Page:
Rated 5 out of 5 by from One of the best Historical I have read! =D The Agency series is among my favorite mystery books. Y.S. Lee makes a brilliant job narrating the story of Mary Quinn, a half Asian half British orphan girl who becomes a spy. Yes, a female spy in the 19th century. I am a huge fan of Victorian era and this book just did it for me. I have read a bunch of historical book always expecting to be transported back in time, but just a few of them have given me such satisfaction. This one is one of them! I love everything about this book. I love that is narrated from a third person POV, so we can know what's going on with Mary Quinn as well as James Easton. Ooooh James Easton, I can't drool enough for you! all dressed in those Victorian costumes uuuuuuuh! Anyways, the point is, that this book have a great plot! The fact that the spy in this story is a girl, makes this book very rich. Mary Quinn have, in fact, to pretend to be a lady's companion while, in reality, she is risking her skin by snooping around places no man would think she should be, given she is supposed to be a lady (just good enough to serve tea) and never EVER walk around on trousers and boots. That is one of the aspects I love about this book; The collision of of feminism against men. In other words, a female badass character against a I-am-the-man-here-you-seat-down-and-feed-the-kids world. There is a lot of chivalry too, but a female spy?... well, that's morecomplicated. I think A Spy in the House was an amazing read. Y.S. Lee didn't only transport my mind back to the 1850s in London, she transported all of my senses too. While reading The Agency, I could smell the stink of the Thames, hear the carriages, the horses loudly pawing against the ground and London's fogy wetness on my cheeks. The Body at the Tower (Agency #2) A great story not to be missed. Historical, mystery, adventure and romance fans (pretty much everyone) will enjoy this as much as I did. Don't miss the sequel The Body at the Tower (now in Paperback!). I already read the second book and let me tell you, you'll be craving for more!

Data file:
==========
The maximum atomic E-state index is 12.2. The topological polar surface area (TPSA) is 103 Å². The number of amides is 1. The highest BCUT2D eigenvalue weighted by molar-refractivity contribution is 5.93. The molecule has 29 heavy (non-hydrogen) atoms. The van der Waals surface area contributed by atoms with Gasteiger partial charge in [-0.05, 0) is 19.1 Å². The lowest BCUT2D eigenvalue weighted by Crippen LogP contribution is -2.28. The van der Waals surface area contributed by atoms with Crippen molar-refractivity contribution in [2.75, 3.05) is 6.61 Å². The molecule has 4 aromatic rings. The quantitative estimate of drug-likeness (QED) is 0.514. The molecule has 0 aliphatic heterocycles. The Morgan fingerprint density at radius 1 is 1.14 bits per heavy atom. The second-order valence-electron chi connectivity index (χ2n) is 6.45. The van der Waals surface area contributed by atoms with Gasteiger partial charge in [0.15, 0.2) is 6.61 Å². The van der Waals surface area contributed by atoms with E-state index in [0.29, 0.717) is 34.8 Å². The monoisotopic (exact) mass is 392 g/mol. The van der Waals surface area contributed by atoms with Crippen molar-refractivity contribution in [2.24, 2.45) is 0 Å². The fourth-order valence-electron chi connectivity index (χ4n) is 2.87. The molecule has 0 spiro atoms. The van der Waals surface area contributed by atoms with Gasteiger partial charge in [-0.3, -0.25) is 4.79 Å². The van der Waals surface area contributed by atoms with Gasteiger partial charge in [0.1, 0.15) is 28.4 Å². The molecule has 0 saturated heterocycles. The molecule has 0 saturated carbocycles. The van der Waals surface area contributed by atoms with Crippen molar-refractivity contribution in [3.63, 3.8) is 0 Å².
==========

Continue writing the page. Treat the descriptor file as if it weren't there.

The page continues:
Date published: 2011-08-15
Rated 5 out of 5 by from OUT OF THIS WORLD!!! OMG!! When I first looked upon the cover of this book, I thought it looked intresting but what I didn't know was that the story was even better than the cover. I love books about mystery but this book is way more than any other book. I say move over authors, Y.S. Lee is BIG competition for you all, I absoulutely loved it and can't wait to read the rest of these books!!!AMAZING........THAT IS THE ONLY WORD THAT CAN DESCRIBE THE DETAILED PLAOT AND CHARACTER SKETCHES AND OTHER PARTS TO THIS MARVALOUS STORY.
Date published: 2011-07-09